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The Gion Festival marking the onset of summer in Kyoto boasts a long tradition originating in the Heian period with a ritual (goryō-e) aimed at exorcising malevolent spirits causing epidemics. The highlights of the festival are the transfer of sacred palanquins from the Yasaka (Gion) Shrine and the procession of the festival floats. The screen on the viewer’s right represents the procession of the festival floats (yamaboko), which was held on the seventh day of the sixth month of the lunar calendar; this section of the festival is known as saki matsuri, or the “first-festival”. The screen on the left represents ato matsuri, or the “later festival”, which was held on the fourteenth day of the sixth month of the lunar calendar. In the right screen, the procession begins with the halberd (naginata) float, followed by the Ashikariyama, Uradeyama floats, and more to end with Iwatoyama and Funehoko floats, for a total of twenty-three sacred floats. The procession depicted in the screen to the left comprises ten yamahoko and begins with the Hashi Benkei float, immediately followed by the Hachiman float, the Kuronushi float, and then ends with Gaisen float.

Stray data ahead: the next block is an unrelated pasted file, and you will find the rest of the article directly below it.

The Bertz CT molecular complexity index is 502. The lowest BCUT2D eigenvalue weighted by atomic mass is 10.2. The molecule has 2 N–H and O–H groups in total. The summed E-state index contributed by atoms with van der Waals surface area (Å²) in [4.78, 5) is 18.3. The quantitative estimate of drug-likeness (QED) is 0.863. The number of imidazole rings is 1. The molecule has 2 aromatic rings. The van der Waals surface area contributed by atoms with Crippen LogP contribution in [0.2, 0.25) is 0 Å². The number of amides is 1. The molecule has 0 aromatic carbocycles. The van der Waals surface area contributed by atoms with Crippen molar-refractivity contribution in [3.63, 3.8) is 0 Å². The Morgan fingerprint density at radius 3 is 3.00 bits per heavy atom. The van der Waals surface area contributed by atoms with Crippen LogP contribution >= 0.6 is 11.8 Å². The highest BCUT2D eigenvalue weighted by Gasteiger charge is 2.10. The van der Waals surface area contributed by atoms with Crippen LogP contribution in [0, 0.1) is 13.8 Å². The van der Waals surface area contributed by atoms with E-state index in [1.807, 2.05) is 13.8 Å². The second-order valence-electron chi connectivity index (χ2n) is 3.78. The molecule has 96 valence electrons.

The screens are in a remarkably good state of preservation, and the balance of color with the gold background is truly beautiful. The artist spared no effort in portraying the ambience of festival; the faces and robes of the people populating the screens are all distinct. The superiority of the realization, the quality of the painting, and the gold foil all indicate this was commissioned by one of standing. The identification tags scattered throughout the screens, as well as the subject represented suggest a member of the military class, one convincing hypothesis being that it may have been Itakura Shigemune (1586–1657), the Edo bakufu’s representative in Kyoto. In the middle of the second panel of the screen to the left, a group sits on a red carpet in front of a gate marked by a note identifying them as the “Seikan-ji official shogunal magistrates to the imperial court”. Scholars believe this is Muneshige and his retinue.
The identity of the painter remains unclear and is the subject of future research. Nevertheless, some scholars have suggested it may have been Kaihō Yūsetsu (1598–1677), a Kyoto painter affiliated with a studio.

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